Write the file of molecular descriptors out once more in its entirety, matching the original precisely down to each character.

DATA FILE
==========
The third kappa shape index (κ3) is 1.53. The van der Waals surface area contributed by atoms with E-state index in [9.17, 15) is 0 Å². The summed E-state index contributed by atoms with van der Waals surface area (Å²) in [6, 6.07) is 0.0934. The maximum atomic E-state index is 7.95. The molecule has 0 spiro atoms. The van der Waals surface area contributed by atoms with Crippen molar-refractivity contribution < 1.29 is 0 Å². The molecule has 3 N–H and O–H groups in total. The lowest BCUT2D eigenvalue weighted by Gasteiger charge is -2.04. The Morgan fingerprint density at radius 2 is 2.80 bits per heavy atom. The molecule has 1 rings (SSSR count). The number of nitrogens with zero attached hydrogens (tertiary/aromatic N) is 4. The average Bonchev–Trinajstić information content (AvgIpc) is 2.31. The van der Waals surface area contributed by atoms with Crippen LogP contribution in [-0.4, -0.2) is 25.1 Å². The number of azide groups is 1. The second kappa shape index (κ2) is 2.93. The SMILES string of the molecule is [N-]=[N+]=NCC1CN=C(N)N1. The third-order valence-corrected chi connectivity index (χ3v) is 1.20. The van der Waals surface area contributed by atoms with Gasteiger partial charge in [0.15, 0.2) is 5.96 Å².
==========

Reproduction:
The third kappa shape index (κ3) is 1.53. The van der Waals surface area contributed by atoms with E-state index in [9.17, 15) is 0 Å². The summed E-state index contributed by atoms with van der Waals surface area (Å²) in [6, 6.07) is 0.0934. The maximum atomic E-state index is 7.95. The molecule has 0 spiro atoms. The van der Waals surface area contributed by atoms with Crippen molar-refractivity contribution < 1.29 is 0 Å². The molecule has 3 N–H and O–H groups in total. The lowest BCUT2D eigenvalue weighted by Gasteiger charge is -2.04. The Morgan fingerprint density at radius 2 is 2.80 bits per heavy atom. The molecule has 1 rings (SSSR count). The number of nitrogens with zero attached hydrogens (tertiary/aromatic N) is 4. The average Bonchev–Trinajstić information content (AvgIpc) is 2.31. The van der Waals surface area contributed by atoms with Crippen LogP contribution in [-0.4, -0.2) is 25.1 Å². The number of azide groups is 1. The second kappa shape index (κ2) is 2.93. The SMILES string of the molecule is [N-]=[N+]=NCC1CN=C(N)N1. The third-order valence-corrected chi connectivity index (χ3v) is 1.20. The van der Waals surface area contributed by atoms with Gasteiger partial charge in [0.15, 0.2) is 5.96 Å².